1975, Music

Atlantic Crossing (1975) by Rod Stewart

When going through Stewart’s solo early solo records I’m always wary that maybe this one will be the one in which he abandons his early sound for the money-chasing of his later career. But the truth is never so straight-forward and so I find myself listening to a record that manages to both sound close enough to his early sound to not piss me off but also has enough signs of impending doom as to piss me off.

Don’t you hate it when an artist labels the sides of their record incorrectly? Stewart calls one side the “Fast Side” but includes a ballad. Maybe my ears betray me, but at least one song on the “Slow Side” is faster than one song on the “Fast Side”, right?

Anyway, Pearl Jam are apparently big Rod Stewart fans because Stewart does that thing that Pearl Jam are always accused of doing: he front-loads the faster, rockier songs and back-loads the ballads. When you do this, no matter how good you are at what you do, you are challenging at least part of your audience to stay with you.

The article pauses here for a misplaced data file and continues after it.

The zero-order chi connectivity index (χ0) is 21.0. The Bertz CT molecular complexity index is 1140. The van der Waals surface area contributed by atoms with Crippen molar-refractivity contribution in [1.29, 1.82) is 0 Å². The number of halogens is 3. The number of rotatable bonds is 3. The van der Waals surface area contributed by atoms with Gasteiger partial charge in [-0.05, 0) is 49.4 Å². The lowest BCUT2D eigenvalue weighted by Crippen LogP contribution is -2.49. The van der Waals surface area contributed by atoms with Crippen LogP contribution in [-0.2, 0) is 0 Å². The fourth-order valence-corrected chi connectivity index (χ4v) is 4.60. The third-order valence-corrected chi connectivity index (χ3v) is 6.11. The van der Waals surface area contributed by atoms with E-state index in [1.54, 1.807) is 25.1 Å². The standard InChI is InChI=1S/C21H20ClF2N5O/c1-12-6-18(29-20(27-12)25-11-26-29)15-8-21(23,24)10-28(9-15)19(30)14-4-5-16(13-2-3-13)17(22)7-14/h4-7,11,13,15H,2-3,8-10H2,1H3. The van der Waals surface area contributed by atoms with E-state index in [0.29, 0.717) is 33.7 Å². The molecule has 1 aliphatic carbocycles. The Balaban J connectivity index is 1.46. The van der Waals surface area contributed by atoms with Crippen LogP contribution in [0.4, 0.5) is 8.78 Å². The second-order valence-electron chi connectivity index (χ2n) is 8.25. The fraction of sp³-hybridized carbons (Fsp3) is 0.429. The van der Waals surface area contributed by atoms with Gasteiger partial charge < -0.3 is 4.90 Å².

What doesn’t help is that the ballads sound considerably slicker, even though the whole thing is definitely slicker than his earlier records. Though everything is more polished, the rock tracks at least can give you the impression that not much has changed. It’s easy to listen to them and let Stewart’s voice distract you from how everything is more together, less raw.

But once the ballads start (and they’re covers, by the way), you realize that things really have changed, that things have been cleaned up more than a little bit. Stewart has met the Mellow Mafia. (He may not have actually hired any of them – I haven’t double-checked.)

Wouldn’t we all rather have heard an album recorded with the MGs (who make an appearance) than the session musicians he replaced them with? I know I would have.

And are any of these covers of standards really definitive? Not to my ears.

I don’t know Stewart’s career well enough to know for sure, but this feels like the beginning of the next phase of his career, wherein he wanted to maintain the fame he earned by playing actual rock music, by going wherever the money took him.

That being said, it’s still an okay record, especially the first side.


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